We are friends more than band members
Dec 6, 2018-
Led by the airy, spacey guitars of Rajesh Rai, the sparse vocals of Pujan Rai, the staccato drums of Yugal Gurung and the subtle bass of Salil Thakuri, the London-based Haami is a band in the vein of popular Japanese post-rock band Toe. Their clean guitars, vocal flourishes and unexpectedly sweet melodies keep their sets lively, entertaining—an act perfect to see live. Haami released an EP, Via, on Bandcamp in 2015 and are currently working on a video for their latest single, Sapna Haru. Performing in Kathmandu for the first time, the band will be playing live on Friday, December 7, at Moksh and Saturday, December 8, at Basecamp. Marissa Taylor caught up with the band to talk about their music, their history together and their future plans.
How excited are you to be playing in Nepal for the first time?
Yugal: We have been playing in the UK for a while, but this is the first time we will be performing in Nepal. The music scene in Nepal is very vibrant and lively, and we are really excited to see how the Nepali crowd will receive our music.
How did your band come to be?
Yugal: Haami was formed by Pujan and I, with a couple of other band members who are no longer with us, back in 2012. Back then, we formed the band to participate in a competition. Since then, there’s been no turning back. Rajesh joined us in 2015 and Salil joined us in 2016 and we’ve been playing together ever since.
You just got to Kathmandu about a week ago, how are you spending your days?
Salil: We spend our days rehearsing and then working on the video for our latest single ‘Sapna Haru’, which will be released by March next year. As cheesy as it may sound, the song is about ‘Haami’ ko ‘Sapna Haru’.
Yugal: This song strays a little from our usual style, which is mostly an amalgamation of post rock, alternative rock, and a bit of jazz. Sapna Haru is more vocal and guitar driven.
What does your music mean to you?
Salil: Music has always been a constant in our lives. I have been playing instruments all my life, ever since I was in school. I have also been fortunate to have met like-minded musicians who have helped me on my musical journey. I don’t know what exactly music means to me, but it has always been a huge part of who I am as a person.
Rajesh: I am an electronic engineer by profession, and after a long day of tiring work, music is the only thing that helps me make sense of this world. Music is my means of expression. For me, it’s a way to get by.
What are your influences?
Rajesh: From the teenager who used to only listen to a lot of heavy metal to the 29-year-old me who now likes to delve into various genres of music, my tastes in music have evolved, as I have evolved as a person. All this has had a direct influence on the music I make as well.
Yugal: Just like how our experiences shape our moods, they influence our music too. Different places evoke something in us and impact the type of music we make.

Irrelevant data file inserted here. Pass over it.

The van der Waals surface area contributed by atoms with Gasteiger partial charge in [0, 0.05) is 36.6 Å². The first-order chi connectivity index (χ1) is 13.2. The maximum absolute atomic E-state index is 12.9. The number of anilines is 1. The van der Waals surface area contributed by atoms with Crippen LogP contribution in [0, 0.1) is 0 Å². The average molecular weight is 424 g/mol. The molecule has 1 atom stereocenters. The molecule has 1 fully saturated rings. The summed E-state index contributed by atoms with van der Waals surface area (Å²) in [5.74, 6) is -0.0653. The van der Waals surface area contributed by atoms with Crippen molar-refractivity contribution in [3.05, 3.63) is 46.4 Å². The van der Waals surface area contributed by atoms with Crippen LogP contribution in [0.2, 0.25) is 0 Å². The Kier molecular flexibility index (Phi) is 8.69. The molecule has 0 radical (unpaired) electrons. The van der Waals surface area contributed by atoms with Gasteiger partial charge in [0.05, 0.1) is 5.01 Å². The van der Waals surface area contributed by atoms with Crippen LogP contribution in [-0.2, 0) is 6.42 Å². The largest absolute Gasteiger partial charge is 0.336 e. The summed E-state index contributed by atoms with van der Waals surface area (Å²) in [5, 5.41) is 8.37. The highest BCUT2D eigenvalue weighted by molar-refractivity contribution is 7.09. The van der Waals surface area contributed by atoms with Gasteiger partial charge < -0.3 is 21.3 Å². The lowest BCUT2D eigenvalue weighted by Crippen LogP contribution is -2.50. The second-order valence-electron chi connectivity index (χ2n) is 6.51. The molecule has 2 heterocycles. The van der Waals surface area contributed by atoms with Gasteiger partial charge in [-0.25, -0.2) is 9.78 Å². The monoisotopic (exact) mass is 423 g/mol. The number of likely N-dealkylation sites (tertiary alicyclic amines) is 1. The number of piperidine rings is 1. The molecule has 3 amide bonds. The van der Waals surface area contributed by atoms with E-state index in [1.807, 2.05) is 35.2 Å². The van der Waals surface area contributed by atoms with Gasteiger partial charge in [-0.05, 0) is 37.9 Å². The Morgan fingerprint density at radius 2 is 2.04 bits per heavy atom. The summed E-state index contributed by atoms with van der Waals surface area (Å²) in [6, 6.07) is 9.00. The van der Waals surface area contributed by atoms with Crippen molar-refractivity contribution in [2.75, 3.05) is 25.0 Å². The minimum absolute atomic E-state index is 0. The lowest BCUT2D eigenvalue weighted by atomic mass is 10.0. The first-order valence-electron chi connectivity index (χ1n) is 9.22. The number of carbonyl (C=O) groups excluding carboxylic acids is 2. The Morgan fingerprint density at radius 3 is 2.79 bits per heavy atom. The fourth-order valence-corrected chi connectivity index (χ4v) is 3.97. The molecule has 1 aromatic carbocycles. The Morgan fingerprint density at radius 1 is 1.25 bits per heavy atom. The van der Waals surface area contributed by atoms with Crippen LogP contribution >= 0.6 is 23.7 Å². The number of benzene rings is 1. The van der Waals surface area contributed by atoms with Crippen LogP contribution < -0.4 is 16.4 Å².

Can you please tell us more about your EP?
Yugal: Our five-track EP, Via, was released in 2015. It took us more than a year to record, mix and master everything, because I was doing it while I was studying music at University of West London. Our EP consists primarily of instrumental post-rock tracks, but now we’re experimenting with a variety of different styles.
How do you think you guys complement each other?
Yugal: The fact that we are friends more than band members is the reason why we get along so well. And because we are friends first, we are very comfortable with each other. That helps us in our music making process.
What is your music making process like?
Yugal: As with every creative process, music doesn’t just come to you when you sit down to make music. We all have different creative processes that we work with and whenever we are inspired by something then we share it with each other. We have this dropbox where we drop in ideas, and then we sit down together, discuss, and work to make it better.
Do you guys often agree with each other or are there conflicts?
Yugal: We rarely have any conflict of ideas. As it is with any relationship, when you work as a team, you have to respect each other’s decisions and inputs.
Some of your lyrics are in Nepali and some in English. How important a role do you think language plays in adding to a song’s impact?
Yugal: We pick the language according to the requirement of the song. It’s not a conscious decision that we all sit down and discuss. We just go with what feels right.
Salil: Also, because music is a language in itself, it matters little which language you choose to convey emotions.
Will be touring Nepal or playing just in Kathmandu?
Salil: After our first gig in Moksh on December 7, we will be performing at Basecamp, Arun Thapa Chowk, in December 9, then at Lakeside, Pokhara, on December 19. Then, we’ll be back in Kathmandu to play at Purple Haze, Thamel, on Dec 23.
When should we expect an album from Haami?
We have been working on our album for a while now, and we plan to release it next winter.
Published: 06-12-2018 08:47